Securities markets and investment conditions in the EU improved in 2012, especially in the second half of the year, according to the European Securities and Markets Authority (ESMA). At the same time, systemic risk in EU securities markets decreased in the fourth quarter.
These are the headline findings of the first ESMA report on trends, risks and vulnerabilities in European securities markets, which was released on 14 February along with a risk dashboard for Q4 2012.
The report examines the performance of securities markets in 2012, assessing both trends and risks in order to develop a comprehensive picture of systemic and macro-prudential risks in the EU.
It links the recovery to the European Central Bank's announcement of Outright Monetary Transactions (OMT) in early August, which alleviated pressure on euro area sovereign bond markets and reduced uncertainty among market participants. However, risk indicators remained at high levels, due to the ongoing sovereign debt and banking crisis, the realignment of risk assessments by investors, funding risk, potential long-term implications of low interest rates and obstacles to orderly market functioning.
"ESMA's risk analysis points to important first signs of easing in EU financial markets, but risks remain high and regulators, market participants and investors should remain vigilant about risks in the financial markets," said Steven Maijoor, ESMA chair. "This report provides a guide for securities regulators on those areas requiring regulatory focus in order to build on recent improvements in financial markets and to foster financial stability in the EU."
As far as securities markets are concerned, while conditions improved as a result of the ECB's OMT announcement, sovereign bond markets continue to struggle. Asset managers saw total net asset values rise to €8 trillion, compared to €7.4 trillion in 2011. The main beneficiaries were bond, hedge, real estate and exchange-traded funds. Overall however, fund inflows remained volatile.
Trading on EU venues significantly decreased in 2012. Uncertainties surrounding the European sovereign crisis and the macroeconomic outlook weighed on investors' willingness to trade. Recent figures for turnover were well below the five-year average of €640 billion. According to the report, the same decline was observed for OTC trades and trades executed through dark pools. Use of central counterparties (CCPs), however, increased. Some 60% of worldwide interest rate swaps are now centrally cleared as are 10% of credit default swaps.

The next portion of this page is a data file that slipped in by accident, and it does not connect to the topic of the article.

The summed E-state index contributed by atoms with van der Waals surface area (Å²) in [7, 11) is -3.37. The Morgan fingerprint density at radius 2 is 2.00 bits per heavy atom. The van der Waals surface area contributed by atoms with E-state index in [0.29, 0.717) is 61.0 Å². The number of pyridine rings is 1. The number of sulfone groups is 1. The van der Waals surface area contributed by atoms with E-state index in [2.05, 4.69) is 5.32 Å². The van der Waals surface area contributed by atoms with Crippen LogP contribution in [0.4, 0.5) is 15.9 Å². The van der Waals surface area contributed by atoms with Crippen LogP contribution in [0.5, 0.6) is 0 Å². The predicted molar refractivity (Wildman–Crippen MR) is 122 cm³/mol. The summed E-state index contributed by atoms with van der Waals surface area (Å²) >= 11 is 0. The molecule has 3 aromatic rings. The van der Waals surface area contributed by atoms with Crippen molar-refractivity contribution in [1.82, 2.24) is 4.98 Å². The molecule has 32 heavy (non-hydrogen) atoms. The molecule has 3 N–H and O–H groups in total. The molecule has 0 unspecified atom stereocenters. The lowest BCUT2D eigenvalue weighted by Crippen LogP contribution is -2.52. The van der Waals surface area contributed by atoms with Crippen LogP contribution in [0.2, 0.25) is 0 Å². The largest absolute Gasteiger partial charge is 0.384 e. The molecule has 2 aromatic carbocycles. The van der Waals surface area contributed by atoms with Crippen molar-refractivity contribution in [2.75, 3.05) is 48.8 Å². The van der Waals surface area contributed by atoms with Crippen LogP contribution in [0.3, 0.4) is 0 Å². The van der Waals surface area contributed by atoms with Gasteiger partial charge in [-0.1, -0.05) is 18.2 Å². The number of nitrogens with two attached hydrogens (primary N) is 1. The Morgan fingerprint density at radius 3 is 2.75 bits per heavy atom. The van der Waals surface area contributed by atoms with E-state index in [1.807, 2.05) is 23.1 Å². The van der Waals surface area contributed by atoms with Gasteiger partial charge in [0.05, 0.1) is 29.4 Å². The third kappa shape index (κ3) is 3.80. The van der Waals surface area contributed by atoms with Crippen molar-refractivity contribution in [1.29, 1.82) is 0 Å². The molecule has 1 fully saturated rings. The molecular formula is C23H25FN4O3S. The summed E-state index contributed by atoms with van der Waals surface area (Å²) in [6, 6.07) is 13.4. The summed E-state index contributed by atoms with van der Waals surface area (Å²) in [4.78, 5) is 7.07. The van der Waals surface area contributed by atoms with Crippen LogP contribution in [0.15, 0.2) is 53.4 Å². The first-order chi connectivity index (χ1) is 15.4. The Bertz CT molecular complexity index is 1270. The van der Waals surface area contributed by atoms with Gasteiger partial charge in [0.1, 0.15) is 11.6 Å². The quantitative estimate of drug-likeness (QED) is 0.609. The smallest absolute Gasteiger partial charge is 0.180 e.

In addition to market trends and risks, ESMA continues to monitor market developments that it considers may represent possible vulnerabilities. In this category, ESMA highlights growing aggregate collateral needs. The collapse of unsecured markets during the financial crisis, as well as regulatory initiatives, have led market participants to rely increasingly on collateral as a means of mitigating counterparty risk. ESMA expects additional demand for collateral to exceed additional supply in 2013-2014, making collateral comparatively scarcer.
"This trend could heighten financial stability risk, as financial institutions lacking higher-quality collateral may use lower-quality collateral to mitigate their counterparty risk, enter into collateral swaps with third parties or pledge some of their assets, resulting in rising asset encumbrance," says the report.
The extent of the shortfall is difficult to estimate as it depends on the assumptions of the underlying model. David Little, head of securities finance at Calypso, a major provider of collateral management and optimisation solutions, points out, for example, that the Bank of England's study of future collateral needs assumes 85% netting efficiency. "The Bank points out that that number is critically sensitive," says Little. "Obviously, a few percentage points lower on the netting will add hugely to the collateral shortfall."
Financial intermediation provided by hedge funds and prime brokers may also be vulnerable to any negative impacts on the price of assets pledged as collateral, which may lead to scarcer collateral, reducing liquidity and ultimately hamper repo financing.
The risk dashboard for Q4 2012, released in conjunction with the report, suggests that liquidity risk began to disperse across market segments and member states in 2012, though it remains significant to the sovereign bond market. Overall EU issuance increased, but was focused on high-risk assets.
"Banks and sovereigns exposed to high-risk premia concentrated on shorter maturities," the ESMA report notes. "Should market conditions worsen, those issuers may face funding difficulties and substantial credit and rollover risks remain."
ESMA will update its report and risk dashboard semi-annually.